The number of Covid-19 cases in most states has declined since the peak in January, and the distribution of vaccination has increased, but life in most parts of the United States has not returned to normal. Compared with the same period in 2020 before the Covid-19 pandemic forced a state lockdown, Americans had fewer attendances in January, February and early March. According to the U.S. Bureau of Transportation Statistics, in the United States, the number of times people stay at home for 10 minutes or longer has decreased by 6%. In some states, including Mississippi, Alabama, and Dakota, people are taking risks at almost the same rate as in early 2020.
Walking data analyzed by The Wall Street Journal showed that many people returned to the restaurant, but their enthusiasm for the movie theater was greatly reduced. With the exception of Wyoming, fewer and fewer people are filling the benches of the House of Representatives in every state. Stadiums in North Dakota are busier than before the pandemic, but few people jump on the treadmill anywhere else. Compared with the beginning of 2020, people across the country spend less time on transportation and are closer to their families.
Overall, Americans visit churches and non-essential services such as gyms and movie theaters 1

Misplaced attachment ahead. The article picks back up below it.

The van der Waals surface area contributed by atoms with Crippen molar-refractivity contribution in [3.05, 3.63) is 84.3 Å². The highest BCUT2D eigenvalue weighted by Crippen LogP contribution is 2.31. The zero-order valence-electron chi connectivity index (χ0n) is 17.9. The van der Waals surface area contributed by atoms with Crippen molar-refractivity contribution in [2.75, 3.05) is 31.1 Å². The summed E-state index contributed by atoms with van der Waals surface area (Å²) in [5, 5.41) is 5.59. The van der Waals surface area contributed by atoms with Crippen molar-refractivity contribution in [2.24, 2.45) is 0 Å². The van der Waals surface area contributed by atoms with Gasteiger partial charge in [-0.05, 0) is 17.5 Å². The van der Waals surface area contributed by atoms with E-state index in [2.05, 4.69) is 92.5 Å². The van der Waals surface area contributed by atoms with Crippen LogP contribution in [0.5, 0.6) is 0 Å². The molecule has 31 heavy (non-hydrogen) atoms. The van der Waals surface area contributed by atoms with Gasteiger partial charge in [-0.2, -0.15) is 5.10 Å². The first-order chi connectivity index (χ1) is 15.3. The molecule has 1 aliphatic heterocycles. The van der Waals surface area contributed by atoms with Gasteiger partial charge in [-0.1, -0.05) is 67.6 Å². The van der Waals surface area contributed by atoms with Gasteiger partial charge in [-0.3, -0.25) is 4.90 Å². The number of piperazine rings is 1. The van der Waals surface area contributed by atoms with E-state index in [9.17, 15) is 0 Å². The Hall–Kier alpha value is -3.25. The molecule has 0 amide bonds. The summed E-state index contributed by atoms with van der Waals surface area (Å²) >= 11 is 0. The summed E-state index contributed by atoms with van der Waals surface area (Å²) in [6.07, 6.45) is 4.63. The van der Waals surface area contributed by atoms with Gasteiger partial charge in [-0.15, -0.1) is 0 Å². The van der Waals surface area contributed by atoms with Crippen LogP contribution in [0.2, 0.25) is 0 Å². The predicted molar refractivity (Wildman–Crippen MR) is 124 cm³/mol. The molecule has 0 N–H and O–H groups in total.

In Dakota, there are fewer restrictions than most states, bars are crowded, and weddings and large parties have been held. Since September, most public schools have been open for individual learning. As of April 2, the daily incidence of Covid-19 in South Dakota and North Dakota was the two highest per 100,000 people.
In Arizona and North Carolina, the traffic of non-essential businesses and churches in January, February and early March was close to the national median. North Carolina Governor Roy Cooper relaxed the restrictions at the end of February, allowing retail stores, stadiums and restaurants to open up to 50%. On March 23, New York State announced that it would extend the 11 p.m. beverage business hours and increase the occupancy restrictions for non-essential businesses. In March, Arizona bars, stadiums, restaurants and theaters were allowed to operate at full capacity.